A series of financial scandals involving the government has forced the Jap PM’s resignation. But the series of financial scandals involving the Malaysian government has been swept under the carpet
    ….Can anyone say this is not applicable in this country?

  2. #2 by St0rmFury on Wednesday, 12 September 2007 - 2:54 pm

    Chinese (as in China) ministers can be executed for corruption, can anyone say this is not applicable in this country?

  3. #3 by Bigjoe on Wednesday, 12 September 2007 - 3:00 pm

    Lee Kuan Yew said it best, if the core leadership is corrupt, then there is no hope of wiping out corruption. The core leadership is too addicted with the SIL being the leader of the new cronies. Its just don’t work…

    Have dead sentence for corruption above RM1,000. We will see how many still dare to take it…

  4. #4 by smeagroo on Wednesday, 12 September 2007 - 3:01 pm

    but our own Badawi has yet to read the 600page report submitted by Ezam.

  5. #5 by k1980 on Wednesday, 12 September 2007 - 3:01 pm

    A Philippine court convicted deposed President Joseph Estrada of plunder and sentenced him to life in prison

    He was convicted of pocketing tens of millions of dollars during the 31 months of his presidency. As a part of his sentencing, Estrada was ordered to forfeit about $15 million and a mansion….Er, which PM too has a Perth mansion?

  6. #6 by ENDANGERED HORNBILL on Wednesday, 12 September 2007 - 3:33 pm

    A Singaporean friend was complaining about his PM. I told him in no uncertain terms he is welcome to have our Malaysian PM with our compliments. Oh, and our DPM thrown in for good measure and the rest of the Malaysian Cabinet for free.

    What the heck! What difference does it make? The country is on auto-mode; the ministers are on a joy-ride and everyone who has access to the till is taking a lucky dip.

    So my Singapore friend decided to quit behaving like a wizened old fool and stopped whingeing on his PM. You see nobody wants to touch the Malaysian Cabinet; no, not even with a 50-foot pole.

  7. #7 by Jong on Wednesday, 12 September 2007 - 6:18 pm

    Semua Malaysian Cabinet Ministers pandai kahwin saja, rajin cari bini yang kedua, ketige dan ke-empat, apa lagi? Tapi kerja tak erti!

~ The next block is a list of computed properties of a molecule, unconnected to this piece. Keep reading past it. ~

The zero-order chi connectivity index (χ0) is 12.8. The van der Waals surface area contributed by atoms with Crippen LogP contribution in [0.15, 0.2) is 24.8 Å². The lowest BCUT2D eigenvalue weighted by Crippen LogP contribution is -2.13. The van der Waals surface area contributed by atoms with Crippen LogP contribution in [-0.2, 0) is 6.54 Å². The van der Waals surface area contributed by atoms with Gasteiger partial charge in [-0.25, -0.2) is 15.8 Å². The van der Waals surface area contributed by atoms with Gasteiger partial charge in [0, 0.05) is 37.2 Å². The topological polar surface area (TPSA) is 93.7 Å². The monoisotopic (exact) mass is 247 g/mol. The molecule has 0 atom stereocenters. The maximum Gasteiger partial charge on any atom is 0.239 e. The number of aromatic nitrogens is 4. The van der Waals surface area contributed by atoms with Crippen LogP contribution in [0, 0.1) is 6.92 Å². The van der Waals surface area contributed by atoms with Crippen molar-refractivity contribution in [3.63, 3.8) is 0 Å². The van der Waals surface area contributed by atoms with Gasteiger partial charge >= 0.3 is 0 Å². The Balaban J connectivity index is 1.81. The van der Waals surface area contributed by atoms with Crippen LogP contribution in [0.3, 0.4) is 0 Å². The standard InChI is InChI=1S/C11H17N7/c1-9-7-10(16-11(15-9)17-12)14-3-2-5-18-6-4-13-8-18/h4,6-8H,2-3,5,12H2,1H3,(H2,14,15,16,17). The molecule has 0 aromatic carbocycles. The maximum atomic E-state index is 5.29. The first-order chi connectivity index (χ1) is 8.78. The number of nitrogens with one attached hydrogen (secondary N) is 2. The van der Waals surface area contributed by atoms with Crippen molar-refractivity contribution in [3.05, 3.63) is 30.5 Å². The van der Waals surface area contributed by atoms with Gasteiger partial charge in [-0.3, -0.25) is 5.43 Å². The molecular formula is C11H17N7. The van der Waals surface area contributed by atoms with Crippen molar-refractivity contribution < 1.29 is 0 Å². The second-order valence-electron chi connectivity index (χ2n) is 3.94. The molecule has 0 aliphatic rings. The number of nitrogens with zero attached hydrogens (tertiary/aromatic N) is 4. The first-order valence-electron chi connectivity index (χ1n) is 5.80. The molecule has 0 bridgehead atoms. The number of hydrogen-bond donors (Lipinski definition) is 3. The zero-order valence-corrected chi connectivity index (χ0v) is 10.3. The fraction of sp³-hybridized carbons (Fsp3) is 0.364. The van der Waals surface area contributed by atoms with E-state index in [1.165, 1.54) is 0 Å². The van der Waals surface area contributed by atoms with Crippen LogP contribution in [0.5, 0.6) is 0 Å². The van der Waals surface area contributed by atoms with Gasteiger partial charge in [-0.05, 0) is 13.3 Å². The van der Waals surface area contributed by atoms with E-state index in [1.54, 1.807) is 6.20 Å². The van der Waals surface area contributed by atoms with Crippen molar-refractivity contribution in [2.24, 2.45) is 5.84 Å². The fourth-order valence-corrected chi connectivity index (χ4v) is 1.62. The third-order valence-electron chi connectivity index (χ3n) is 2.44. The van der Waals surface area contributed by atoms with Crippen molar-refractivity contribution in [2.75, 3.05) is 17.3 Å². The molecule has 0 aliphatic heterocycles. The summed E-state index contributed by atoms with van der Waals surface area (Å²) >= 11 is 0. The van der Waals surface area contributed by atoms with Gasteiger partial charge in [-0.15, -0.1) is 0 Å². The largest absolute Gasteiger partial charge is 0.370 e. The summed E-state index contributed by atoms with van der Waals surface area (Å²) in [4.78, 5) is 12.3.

8. #8 by ablastine on Wednesday, 12 September 2007 - 6:39 pm

    Lets face it. Our country got plenty of money from oil revenue to the tune of 76 billions per year to spend or waste. If there is no scandals or abuse of the funds each of the 26 million of population will get about $3000 each. At 4.6 billion per scandal Malaysia can afford about 16.5 scandals per year . We only at most have about 1-2 of these per year. I mean nobody knows how long Earth is going to lasts. Why not use the money now instead of saving it for posterity. Now you see why it is so important to be in UMNO or MCA. This is where you can find plenty of easy money. Only stupid idiots like us just whimp like frustrated fools in the opposition, as poor as ever. For what. Lets just join the party while it last. Give the ignorant kampong folks some cans of sardines to exchange for their votes so that they perpetually remain ignorant and poor while we enjoy all the riches from the oil money. Afterall ignorant kampong fools deserves to have they share taken away. When they complain they tell them the Chinese came to rob them lah so that they will forever vote BN in to protect their rights. Problem solve.

  9. #9 by Jong on Wednesday, 12 September 2007 - 7:48 pm


    You are good lah, that kick was so perfect! It should break all the bones in the body!

  10. #10 by badak on Wednesday, 12 September 2007 - 11:31 pm

    There are hundreds of programs like E.KESIHATAN ,set up by our corrupted goverment to make afew of their political cronies over night millionaires,Because come election time ,This are the cronies who will back them up with the cash needed to buy our votes.What to do the biggest fulls are we ,the voters.

  11. #11 by kz on Wednesday, 12 September 2007 - 11:50 pm

    do they need cronies to help them buy votes? seems like most of the people in government already have more than enough to buy votes on their own

  12. #12 by curiousmalaysian on Thursday, 13 September 2007 - 12:14 am

    The corruptions and race discriminations in Malaysia are so obvious and outstanding, but many of our fellows especially Malays are still blinded and misled by dirty and racial tactics from the dominating politicians. There’s no firm political desires of present government to eliminate corruptions & race discrimination, because many so called Wakil Rakyat would be affected…they themselves benefit from the corruptions and unfair practices. How pity would be our country Malaysia in the next 20 years, we feel discouraged and hopeless…

  13. #13 by xaviers on Thursday, 13 September 2007 - 8:37 am

    I am sorry, this is what I think would happen. Whatever evidence that has been bought up, dug out. There would not be any explanation and all will go away after couple of months. Nobody is going to be fired. Nobody is going to resign.
    These guys are untouchable. God help us

  14. #14 by dawsheng on Thursday, 13 September 2007 - 9:47 am

    The only immediate response that our Prime Minister is capable of is falling asleep.

  15. #15 by ihavesomethingtosay on Friday, 14 September 2007 - 9:49 pm

    does this pee am knows what is happening?